Special Issue "Sustainability Governance: International Frameworks and Local Contributions with Special Consideration of Mountain Areas"

A special issue of Sustainability (ISSN 2071-1050). This special issue belongs to the section "Geography and Sustainability".

Deadline for manuscript submissions: 31 May 2022 | Viewed by 3934

Special Issue Editors

Prof. Dr. Harald Pechlaner
E-Mail Website
Guest Editor
Head of Center, Center of Advances Studies, Eurac Research, Italy
Chair in Tourism, Catholic University of Eichstätt-Ingolstadt, Germany
Interests: sustainable development; tourism and culture; interdisciplinary analysis and policy
Dr. Stefan Schneiderbauer
E-Mail Website
Guest Editor
Co-Head of GLOMOS Programme, Global Mountain Safeguard Research (GLOMOS), Institute for Environment and Human Security, United Nations University, Germany
Interests: climate and disaster risk management; social vulnerability and community resilience; sustainable development in mountain regions
Dr. Paola Fontanella Pisa
E-Mail Website
Guest Editor
Programme Associate GLOMOS, Institute for Environment and Human Security, United Nations University, Germany
Interests: cultural and natural heritage; disaster memory and risk perception; social vulnerability and community resilience
Dr. Felix Windegger
E-Mail Website
Guest Editor
Eurac Research, Center for Advanced Studies, 39100 Bolzano, Italy
Interests: economics and social sciences; socio-ecological economics and policy

Special Issue Information

Dear Colleagues,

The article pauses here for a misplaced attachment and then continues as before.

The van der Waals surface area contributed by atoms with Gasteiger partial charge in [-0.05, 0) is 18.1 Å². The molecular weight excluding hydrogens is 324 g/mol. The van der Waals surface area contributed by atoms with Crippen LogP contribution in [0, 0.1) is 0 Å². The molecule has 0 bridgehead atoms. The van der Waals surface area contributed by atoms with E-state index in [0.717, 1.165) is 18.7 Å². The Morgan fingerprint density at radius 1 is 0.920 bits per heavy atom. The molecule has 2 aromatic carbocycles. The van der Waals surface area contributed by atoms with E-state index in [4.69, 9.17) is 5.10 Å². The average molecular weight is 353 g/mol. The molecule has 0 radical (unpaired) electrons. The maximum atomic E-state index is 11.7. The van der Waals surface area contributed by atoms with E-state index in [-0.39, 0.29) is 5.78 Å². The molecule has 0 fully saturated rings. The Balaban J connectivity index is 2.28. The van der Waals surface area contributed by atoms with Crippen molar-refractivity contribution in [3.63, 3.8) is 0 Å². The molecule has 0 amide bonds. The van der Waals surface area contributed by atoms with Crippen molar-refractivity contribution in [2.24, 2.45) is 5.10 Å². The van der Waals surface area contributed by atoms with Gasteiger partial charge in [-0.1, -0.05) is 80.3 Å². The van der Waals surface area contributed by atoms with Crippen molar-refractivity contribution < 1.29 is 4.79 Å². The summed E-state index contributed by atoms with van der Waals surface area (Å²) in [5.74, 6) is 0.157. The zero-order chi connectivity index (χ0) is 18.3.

This Special Issue aims at addressing sustainability governance at the crossroads between international frameworks and local contributions, particularly in mountainous regions, focusing on the topics of tourism and natural resource management. The Special Issue reflects the guiding theme of the 1st edition of the Global Mountain Sustainability Forum (GMS Forum), which will take place on October 5–6, 2020, in Sesto/Sexten, Italy. This initiative has been advanced by Eurac Research’s Center for Advanced Studies in collaboration with the United Nations University Institute for Environmental and Human Security (UNU-EHS), and within the framework of their joint Global Mountain Safeguard Research (GLOMOS) programme. This newly established conference series is designed to address challenges concerning sustainability in mountain regions. Mountains are the world’s “water towers”, providing multiple ecosystem services benefitting the livelihoods of communities that inhabit them as well as the adjacent communities. However, mountains are as important as they are susceptible to changing dynamics, and the impact of these changes will determine the future of ecosystem services to both highland and lowland communities. With the purpose of coping with the adverse effects of climate change, in combination with current economic and social changes, it is important to investigate solutions for sustainable governance of mountain areas.